New York Yankees legend Derek Jeter is officially a baseball Hall of Famer. Jeter — along with Marvin Miller, Ted Simmons and Larry Walker — were inducted into the Hall on Wednesday, a year after their original induction ceremony was postponed due to the COVID-19 pandemic.
Jeter's status as a Hall of Famer was never in doubt. The instant he retired, it was known Jeter would cruise into the Hall on the first ballot. The only question was whether Jeter would be the second player to receive 100 percent of the vote.
Jeter did make it in on the first ballot, but he wasn't a unanimous selection. Jeter received 99.7 percent of the vote. Of all the writers who voted, only one left Jeter off their ballot.
That still bothers Jeter, who made sure to call out the one voter who believed Jeter wasn't worthy of the Baseball Hall of Fame.
The identity of that voter is not known. Baseball writers who are in the Baseball Writers' Association of America for 10 years earn the right to vote on the Baseball Hall of Fame. For many years, votes and ballots were kept private, but the writers now have the option to make their ballots public.
Many do. When Jeter was elected to the Hall, over 315 writers went public with their ballots. There were 397 ballots submitted, meaning only a small portion of the voters opted to keep their ballots private. One of the anonymous voters kept Jeter off their ballot.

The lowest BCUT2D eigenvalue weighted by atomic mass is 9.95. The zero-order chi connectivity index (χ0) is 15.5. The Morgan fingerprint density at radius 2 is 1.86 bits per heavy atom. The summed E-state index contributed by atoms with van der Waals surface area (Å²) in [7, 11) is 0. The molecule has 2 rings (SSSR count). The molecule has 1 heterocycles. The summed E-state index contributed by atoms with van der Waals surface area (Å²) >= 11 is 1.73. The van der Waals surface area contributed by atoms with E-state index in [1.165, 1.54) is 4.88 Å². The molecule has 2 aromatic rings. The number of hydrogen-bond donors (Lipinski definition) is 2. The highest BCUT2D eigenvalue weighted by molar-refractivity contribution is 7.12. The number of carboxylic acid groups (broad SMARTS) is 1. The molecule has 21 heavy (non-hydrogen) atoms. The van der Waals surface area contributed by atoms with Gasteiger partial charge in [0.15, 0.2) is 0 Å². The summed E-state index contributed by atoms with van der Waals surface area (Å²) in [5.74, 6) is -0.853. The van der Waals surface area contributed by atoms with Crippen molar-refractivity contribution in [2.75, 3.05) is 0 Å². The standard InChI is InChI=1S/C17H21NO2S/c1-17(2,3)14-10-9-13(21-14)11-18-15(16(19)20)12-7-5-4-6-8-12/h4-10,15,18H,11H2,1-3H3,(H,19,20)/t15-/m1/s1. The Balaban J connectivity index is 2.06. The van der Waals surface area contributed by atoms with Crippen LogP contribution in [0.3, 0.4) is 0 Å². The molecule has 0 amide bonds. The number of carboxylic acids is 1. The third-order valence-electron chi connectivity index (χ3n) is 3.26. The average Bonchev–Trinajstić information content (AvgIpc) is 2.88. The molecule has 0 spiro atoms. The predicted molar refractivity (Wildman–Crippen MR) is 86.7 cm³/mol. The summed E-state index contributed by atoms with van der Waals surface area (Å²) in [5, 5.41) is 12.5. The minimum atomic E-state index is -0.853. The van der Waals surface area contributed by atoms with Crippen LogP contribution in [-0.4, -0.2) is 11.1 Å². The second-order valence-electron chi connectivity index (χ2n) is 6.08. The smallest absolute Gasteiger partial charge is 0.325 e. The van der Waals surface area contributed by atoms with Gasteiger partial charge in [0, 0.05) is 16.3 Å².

With the snub, Yankees closer Mariano Rivera remains the only player inducted into the Baseball Hall of Fame to receive 100 percent of the vote.
Ted Simmons, Larry Walker delight fans during Hall of Fame ceremony
Jeter may have headlined the event, but Simmons and Walker received their fair share of praise and admiration from fans. On Simmons' end, people couldn't stop talking about his voice:
seems like ted simmons has a good voice pic.twitter.com/Ls23XRi5Yj
— Chork (@cdgoldstein) September 8, 2021
For Walker, it was his love of SpongeBob SquarePants.
Larry Walker making his love of Spongebob one of the most prominent parts of Hall-of-Fame induction is the crossover event and recurring bit that I never knew I needed pic.twitter.com/Ft26QbDoNq
— Joon 이준엽 (@joonlee) September 8, 2021
Marvin Miller died in 2012, and was inducted into the Hall on Wednesday by former MLBPA executive director Donald Fehr. Prior to his death, Miller asked to be taken off the Hall of Fame ballot. Though Miller's children didn't object to Miller getting inducted, they did not attend the Hall of Fame ceremony out of respect for their father's wishes. That's why he was inducted by Fehr.
In addition to Fehr's speech, Miller was honored by a number of MLB stars.